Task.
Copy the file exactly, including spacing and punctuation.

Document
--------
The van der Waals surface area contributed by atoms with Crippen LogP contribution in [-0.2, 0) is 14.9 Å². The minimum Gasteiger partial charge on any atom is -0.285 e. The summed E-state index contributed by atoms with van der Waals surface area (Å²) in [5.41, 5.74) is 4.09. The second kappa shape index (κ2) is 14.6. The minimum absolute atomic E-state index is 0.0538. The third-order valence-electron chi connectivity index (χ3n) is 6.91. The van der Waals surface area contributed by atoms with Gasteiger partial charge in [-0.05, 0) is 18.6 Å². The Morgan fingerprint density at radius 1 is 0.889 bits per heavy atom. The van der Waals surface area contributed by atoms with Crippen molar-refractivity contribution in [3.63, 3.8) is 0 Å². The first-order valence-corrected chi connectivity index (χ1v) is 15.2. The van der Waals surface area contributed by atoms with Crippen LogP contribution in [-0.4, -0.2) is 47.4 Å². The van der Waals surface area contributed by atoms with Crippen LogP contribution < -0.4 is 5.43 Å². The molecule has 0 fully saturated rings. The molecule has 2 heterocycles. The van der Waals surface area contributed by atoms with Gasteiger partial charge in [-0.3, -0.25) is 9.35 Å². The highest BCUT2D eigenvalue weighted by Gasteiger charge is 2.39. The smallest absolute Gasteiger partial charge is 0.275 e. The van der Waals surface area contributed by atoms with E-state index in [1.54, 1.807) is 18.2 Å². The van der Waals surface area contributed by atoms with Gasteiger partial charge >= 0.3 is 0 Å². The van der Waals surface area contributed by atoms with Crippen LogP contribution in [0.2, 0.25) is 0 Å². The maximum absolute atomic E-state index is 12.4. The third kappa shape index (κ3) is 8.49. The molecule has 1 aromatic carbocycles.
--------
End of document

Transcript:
The van der Waals surface area contributed by atoms with Crippen LogP contribution in [-0.2, 0) is 14.9 Å². The minimum Gasteiger partial charge on any atom is -0.285 e. The summed E-state index contributed by atoms with van der Waals surface area (Å²) in [5.41, 5.74) is 4.09. The second kappa shape index (κ2) is 14.6. The minimum absolute atomic E-state index is 0.0538. The third-order valence-electron chi connectivity index (χ3n) is 6.91. The van der Waals surface area contributed by atoms with Gasteiger partial charge in [-0.05, 0) is 18.6 Å². The Morgan fingerprint density at radius 1 is 0.889 bits per heavy atom. The van der Waals surface area contributed by atoms with Crippen molar-refractivity contribution in [3.63, 3.8) is 0 Å². The first-order valence-corrected chi connectivity index (χ1v) is 15.2. The van der Waals surface area contributed by atoms with Crippen LogP contribution in [-0.4, -0.2) is 47.4 Å². The van der Waals surface area contributed by atoms with Crippen LogP contribution < -0.4 is 5.43 Å². The molecule has 0 fully saturated rings. The molecule has 2 heterocycles. The van der Waals surface area contributed by atoms with Gasteiger partial charge in [-0.3, -0.25) is 9.35 Å². The highest BCUT2D eigenvalue weighted by Gasteiger charge is 2.39. The smallest absolute Gasteiger partial charge is 0.275 e. The van der Waals surface area contributed by atoms with E-state index in [1.54, 1.807) is 18.2 Å². The van der Waals surface area contributed by atoms with Gasteiger partial charge >= 0.3 is 0 Å². The van der Waals surface area contributed by atoms with Crippen LogP contribution in [0.2, 0.25) is 0 Å². The maximum absolute atomic E-state index is 12.4. The third kappa shape index (κ3) is 8.49. The molecule has 1 aromatic carbocycles.